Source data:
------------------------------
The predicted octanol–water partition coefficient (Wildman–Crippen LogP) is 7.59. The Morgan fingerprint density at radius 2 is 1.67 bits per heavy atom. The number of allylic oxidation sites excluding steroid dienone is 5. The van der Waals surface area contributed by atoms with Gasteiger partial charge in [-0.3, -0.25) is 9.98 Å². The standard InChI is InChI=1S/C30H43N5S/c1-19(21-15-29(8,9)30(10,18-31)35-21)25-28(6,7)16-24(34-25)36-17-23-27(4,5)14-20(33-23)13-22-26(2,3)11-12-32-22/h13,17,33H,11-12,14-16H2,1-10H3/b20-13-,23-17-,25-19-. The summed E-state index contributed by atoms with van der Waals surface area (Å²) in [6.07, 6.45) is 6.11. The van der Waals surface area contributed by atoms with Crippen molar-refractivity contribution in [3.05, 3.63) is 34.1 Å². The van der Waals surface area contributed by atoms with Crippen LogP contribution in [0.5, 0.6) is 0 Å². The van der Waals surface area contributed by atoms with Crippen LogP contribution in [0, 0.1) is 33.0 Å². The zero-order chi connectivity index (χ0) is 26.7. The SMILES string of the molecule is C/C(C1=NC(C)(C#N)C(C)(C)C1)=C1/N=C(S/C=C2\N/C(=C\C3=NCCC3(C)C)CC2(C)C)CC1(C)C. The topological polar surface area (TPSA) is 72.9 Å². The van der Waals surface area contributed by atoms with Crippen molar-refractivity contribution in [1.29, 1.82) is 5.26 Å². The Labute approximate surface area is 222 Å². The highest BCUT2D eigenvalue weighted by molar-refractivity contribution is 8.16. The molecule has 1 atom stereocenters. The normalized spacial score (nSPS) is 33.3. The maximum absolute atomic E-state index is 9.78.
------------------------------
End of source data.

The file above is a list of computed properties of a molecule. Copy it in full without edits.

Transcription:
The predicted octanol–water partition coefficient (Wildman–Crippen LogP) is 7.59. The Morgan fingerprint density at radius 2 is 1.67 bits per heavy atom. The number of allylic oxidation sites excluding steroid dienone is 5. The van der Waals surface area contributed by atoms with Gasteiger partial charge in [-0.3, -0.25) is 9.98 Å². The standard InChI is InChI=1S/C30H43N5S/c1-19(21-15-29(8,9)30(10,18-31)35-21)25-28(6,7)16-24(34-25)36-17-23-27(4,5)14-20(33-23)13-22-26(2,3)11-12-32-22/h13,17,33H,11-12,14-16H2,1-10H3/b20-13-,23-17-,25-19-. The summed E-state index contributed by atoms with van der Waals surface area (Å²) in [6.07, 6.45) is 6.11. The van der Waals surface area contributed by atoms with Crippen molar-refractivity contribution in [3.05, 3.63) is 34.1 Å². The van der Waals surface area contributed by atoms with Crippen LogP contribution in [0.5, 0.6) is 0 Å². The van der Waals surface area contributed by atoms with Crippen LogP contribution in [0, 0.1) is 33.0 Å². The zero-order chi connectivity index (χ0) is 26.7. The SMILES string of the molecule is C/C(C1=NC(C)(C#N)C(C)(C)C1)=C1/N=C(S/C=C2\N/C(=C\C3=NCCC3(C)C)CC2(C)C)CC1(C)C. The topological polar surface area (TPSA) is 72.9 Å². The van der Waals surface area contributed by atoms with Crippen molar-refractivity contribution in [1.29, 1.82) is 5.26 Å². The Labute approximate surface area is 222 Å². The highest BCUT2D eigenvalue weighted by molar-refractivity contribution is 8.16. The molecule has 1 atom stereocenters. The normalized spacial score (nSPS) is 33.3. The maximum absolute atomic E-state index is 9.78.